Although not necessary to the invention, for purposes of efficiency the cache manager 64 may further include a cache balancing mechanism 76 to distribute the content to be cached among the caches 70 1-70 n and/or create additional caches as necessary. Note that the performance of certain file systems begins to degrade when more than a certain number of files (e.g., one-thousand) are in the same subdirectory, and thus the balancing mechanism 76 operates to avoid such a situation. To this end, the balancing mechanism 76 tracks the number of files in each directory and determines in which cache a server's downloaded content should be cached. At the same time, the balancing mechanism 76 may use the count to determine whether the existing caches have enough files, and thus whether more caches need to be created. As shown in FIG. 6, the count may be maintained as a field in the cache table 78. Note that the balancing mechanism 76 described herein caches a server's content in one or more files in the same cache subdirectory. As can be appreciated, however, the balancing mechanism 76 may, for example, alternatively distribute the files from a given server's content among the various caches.
FIG. 7 shows exemplary logic for the balancing mechanism 78, which operates when a server's files are to be cached. Beginning at step 700, the balancing mechanism 76 walks through the index and determines which cache has the lowest number of files therein. In the present example shown in FIG. 6, the cache with an index of one corresponding to the subdirectory named “H3A38LPR” has the least number (329) of files, and thus this cache is selected. If the number of files in this cache plus the number to be cached is below some predetermined threshold amount of files (e.g., one-thousand) then step 702 branches to step 704 where the server's files are downloaded to the cache (e.g., “C:\Windows\Temporary Internet Files\H3A38LPR”) and the count of files in the cache table 78 increased to reflect the new number of files therein. As can be appreciated, in this manner, the mechanism 76 distributes the files among the various caches based on the subdirectory that has the least number of files thereunder. Step 708 stores the cache:filename in the URL to cache:filename table 70 so that the location of the cached file may be quickly determined from its server reference. Note that to efficiently store the name, the cache subdirectory is identified by its index rather than by its eight-character subdirectory name or full cache directory path name.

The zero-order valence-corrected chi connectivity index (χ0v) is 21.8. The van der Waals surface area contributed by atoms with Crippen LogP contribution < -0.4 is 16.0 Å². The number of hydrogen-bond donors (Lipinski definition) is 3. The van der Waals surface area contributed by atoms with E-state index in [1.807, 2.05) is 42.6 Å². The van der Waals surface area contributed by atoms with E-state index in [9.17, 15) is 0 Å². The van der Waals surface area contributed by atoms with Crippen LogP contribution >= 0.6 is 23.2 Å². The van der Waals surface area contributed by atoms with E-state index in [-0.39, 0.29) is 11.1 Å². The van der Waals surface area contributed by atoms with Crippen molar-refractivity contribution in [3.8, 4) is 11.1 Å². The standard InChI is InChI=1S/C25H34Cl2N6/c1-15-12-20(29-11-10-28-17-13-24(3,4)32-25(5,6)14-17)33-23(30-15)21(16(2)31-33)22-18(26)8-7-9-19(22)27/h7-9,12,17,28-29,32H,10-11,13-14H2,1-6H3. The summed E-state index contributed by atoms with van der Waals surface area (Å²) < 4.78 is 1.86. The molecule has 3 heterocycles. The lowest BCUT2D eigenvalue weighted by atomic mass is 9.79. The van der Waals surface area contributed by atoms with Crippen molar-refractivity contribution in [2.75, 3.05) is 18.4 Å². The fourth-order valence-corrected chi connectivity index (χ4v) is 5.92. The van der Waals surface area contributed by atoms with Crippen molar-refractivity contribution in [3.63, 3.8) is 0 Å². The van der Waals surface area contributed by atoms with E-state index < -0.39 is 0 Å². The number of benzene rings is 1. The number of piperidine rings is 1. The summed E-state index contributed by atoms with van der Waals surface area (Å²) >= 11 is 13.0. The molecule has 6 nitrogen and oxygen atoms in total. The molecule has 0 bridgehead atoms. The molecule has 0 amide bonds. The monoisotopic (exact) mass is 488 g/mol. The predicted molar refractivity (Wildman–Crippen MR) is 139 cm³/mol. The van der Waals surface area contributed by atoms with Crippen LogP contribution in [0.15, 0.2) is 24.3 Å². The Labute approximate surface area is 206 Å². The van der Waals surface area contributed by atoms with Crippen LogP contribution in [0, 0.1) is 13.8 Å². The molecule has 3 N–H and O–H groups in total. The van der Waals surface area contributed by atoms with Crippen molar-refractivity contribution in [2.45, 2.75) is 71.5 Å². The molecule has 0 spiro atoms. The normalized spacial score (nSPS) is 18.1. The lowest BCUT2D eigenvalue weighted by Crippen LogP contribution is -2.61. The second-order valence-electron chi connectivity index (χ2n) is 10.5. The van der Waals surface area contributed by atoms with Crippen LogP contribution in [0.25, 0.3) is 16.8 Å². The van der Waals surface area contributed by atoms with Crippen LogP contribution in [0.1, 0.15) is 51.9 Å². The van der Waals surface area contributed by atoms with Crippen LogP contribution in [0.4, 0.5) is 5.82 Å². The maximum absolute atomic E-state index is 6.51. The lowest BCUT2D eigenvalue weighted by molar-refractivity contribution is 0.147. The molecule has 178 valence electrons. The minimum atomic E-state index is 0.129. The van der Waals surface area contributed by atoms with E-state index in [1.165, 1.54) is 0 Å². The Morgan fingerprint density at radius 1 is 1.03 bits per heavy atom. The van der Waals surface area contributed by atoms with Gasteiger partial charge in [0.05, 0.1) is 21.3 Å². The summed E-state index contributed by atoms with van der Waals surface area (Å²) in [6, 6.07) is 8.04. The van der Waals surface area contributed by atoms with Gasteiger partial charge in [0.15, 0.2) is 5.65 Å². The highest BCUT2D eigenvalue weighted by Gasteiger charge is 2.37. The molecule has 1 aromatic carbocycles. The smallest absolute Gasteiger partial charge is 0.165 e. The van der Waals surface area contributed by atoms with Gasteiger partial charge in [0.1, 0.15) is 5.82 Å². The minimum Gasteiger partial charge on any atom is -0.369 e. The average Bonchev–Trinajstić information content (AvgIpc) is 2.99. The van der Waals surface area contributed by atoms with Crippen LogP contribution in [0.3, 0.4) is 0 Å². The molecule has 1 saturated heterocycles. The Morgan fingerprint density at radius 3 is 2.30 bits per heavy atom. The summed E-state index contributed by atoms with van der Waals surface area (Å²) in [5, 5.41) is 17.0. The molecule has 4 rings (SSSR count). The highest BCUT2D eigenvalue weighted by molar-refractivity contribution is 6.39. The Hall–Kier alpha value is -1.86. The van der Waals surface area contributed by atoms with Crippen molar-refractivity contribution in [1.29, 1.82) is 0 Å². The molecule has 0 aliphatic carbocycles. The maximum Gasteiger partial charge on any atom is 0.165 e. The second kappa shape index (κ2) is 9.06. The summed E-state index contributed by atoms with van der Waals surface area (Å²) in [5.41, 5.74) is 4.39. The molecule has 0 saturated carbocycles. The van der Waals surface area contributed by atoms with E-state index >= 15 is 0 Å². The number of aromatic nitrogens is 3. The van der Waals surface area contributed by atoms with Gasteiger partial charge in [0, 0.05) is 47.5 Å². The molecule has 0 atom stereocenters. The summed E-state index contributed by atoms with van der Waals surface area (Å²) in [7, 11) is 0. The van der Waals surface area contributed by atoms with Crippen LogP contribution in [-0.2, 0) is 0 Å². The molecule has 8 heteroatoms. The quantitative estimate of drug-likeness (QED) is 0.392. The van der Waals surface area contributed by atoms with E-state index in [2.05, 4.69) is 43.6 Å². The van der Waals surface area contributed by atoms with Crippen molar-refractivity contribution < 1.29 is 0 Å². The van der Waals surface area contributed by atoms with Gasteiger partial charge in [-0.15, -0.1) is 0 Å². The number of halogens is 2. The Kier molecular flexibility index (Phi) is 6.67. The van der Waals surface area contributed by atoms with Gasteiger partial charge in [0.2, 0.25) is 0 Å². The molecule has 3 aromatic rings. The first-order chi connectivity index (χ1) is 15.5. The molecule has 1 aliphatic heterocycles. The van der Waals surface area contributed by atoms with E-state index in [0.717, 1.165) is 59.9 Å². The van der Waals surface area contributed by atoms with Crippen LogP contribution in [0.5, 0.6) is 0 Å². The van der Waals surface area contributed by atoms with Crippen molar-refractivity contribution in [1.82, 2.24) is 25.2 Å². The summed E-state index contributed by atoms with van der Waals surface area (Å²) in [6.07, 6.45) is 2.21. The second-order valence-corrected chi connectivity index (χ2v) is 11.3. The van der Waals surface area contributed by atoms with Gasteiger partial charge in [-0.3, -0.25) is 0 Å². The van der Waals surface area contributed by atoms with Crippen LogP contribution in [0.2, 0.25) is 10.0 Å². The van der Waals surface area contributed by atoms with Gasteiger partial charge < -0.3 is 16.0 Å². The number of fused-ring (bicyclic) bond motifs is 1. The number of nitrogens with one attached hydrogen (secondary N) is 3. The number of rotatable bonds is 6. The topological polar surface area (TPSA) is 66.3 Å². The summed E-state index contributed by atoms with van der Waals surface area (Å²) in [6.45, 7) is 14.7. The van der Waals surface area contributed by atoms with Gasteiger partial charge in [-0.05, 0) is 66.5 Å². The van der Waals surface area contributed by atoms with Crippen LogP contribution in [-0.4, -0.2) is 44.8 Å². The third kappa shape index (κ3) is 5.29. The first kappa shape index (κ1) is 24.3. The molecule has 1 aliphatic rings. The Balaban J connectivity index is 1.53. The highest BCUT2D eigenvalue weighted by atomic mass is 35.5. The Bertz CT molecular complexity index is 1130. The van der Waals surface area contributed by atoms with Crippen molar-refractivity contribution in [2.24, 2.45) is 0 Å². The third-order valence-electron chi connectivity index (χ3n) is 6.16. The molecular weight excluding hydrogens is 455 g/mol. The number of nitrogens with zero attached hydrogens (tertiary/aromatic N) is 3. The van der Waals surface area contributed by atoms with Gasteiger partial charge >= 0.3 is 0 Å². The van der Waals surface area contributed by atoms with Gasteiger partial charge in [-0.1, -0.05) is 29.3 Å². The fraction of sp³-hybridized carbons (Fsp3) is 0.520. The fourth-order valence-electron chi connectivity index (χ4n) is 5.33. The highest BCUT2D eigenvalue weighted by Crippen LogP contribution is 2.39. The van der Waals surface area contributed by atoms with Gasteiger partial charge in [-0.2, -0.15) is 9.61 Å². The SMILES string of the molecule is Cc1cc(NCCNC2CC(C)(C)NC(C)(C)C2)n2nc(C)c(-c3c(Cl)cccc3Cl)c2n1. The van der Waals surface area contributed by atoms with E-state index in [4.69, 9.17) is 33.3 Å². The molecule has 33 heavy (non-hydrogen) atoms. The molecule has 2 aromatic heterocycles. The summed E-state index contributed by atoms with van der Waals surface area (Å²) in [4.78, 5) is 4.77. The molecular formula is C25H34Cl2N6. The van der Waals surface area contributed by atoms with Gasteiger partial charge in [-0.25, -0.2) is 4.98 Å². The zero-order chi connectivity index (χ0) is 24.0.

If instead at step 702 the number of files in the selected cache plus the number to be cached exceeds the predetermined threshold amount, step 702 branches to step 706 to determine if more caches (subdirectories) may be created. Step 706 compares the number of cache subdirectories against some predetermined maximum number (e.g., sixty-four), and if the number is below this value, the balancing process 76 branches to step 708. Step 708 creates the new subdirectories (e.g., by invoking the subdirectory name generator 72 which executes the steps of FIG. 5), and returns to step 700 where one of the new, empty caches are selected. If no more subdirectories may be created at step 706, then step 710 is executed, for example, to remove files from existing caches (such as those which have not been accessed for the longest time). Note that a similar-such removal of files from a cache is a well-known operation when the total space allocated for caching files becomes filled up. However, unlike simple space-based removal, in addition to removing the files, step 710 also appropriately reduces the file count maintained in the cache index 78. Note that in step 710, the cache and number of files to remove therefrom may be based on an algorithm, e.g., remove a number m of the least-recently accessed files from the cache having the largest amount of files therein, where m is the number of new files to be cached.
Lastly, it should be noted that the balancing operation is concerned with the number of files in each cache subdirectory, and not the total size of the files in each subdirectory. Moreover, whenever another process modifies the number of files in a cache directory, the corresponding file count in the index 78 need to be appropriately adjusted.
While the invention is susceptible to various modifications and alternative constructions, certain illustrated embodiments thereof are shown in the drawings and have been described above in detail. It should be understood, however, that there is no intention to limit the invention to the specific forms disclosed, but on the contrary, the intention is to cover all modifications, alternative constructions, and equivalents falling within the spirit and scope of the invention.
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|U.S. Classification||711/118, 726/33, 707/999.01|
|International Classification||G06F21/51, G06F1/00|
|Cooperative Classification||Y10S707/99953, Y10S707/99937, G06F21/51|
|Apr 10, 1998||AS||Assignment|
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|Dec 9, 2014||AS||Assignment|
Owner name: MICROSOFT TECHNOLOGY LICENSING, LLC, WASHINGTON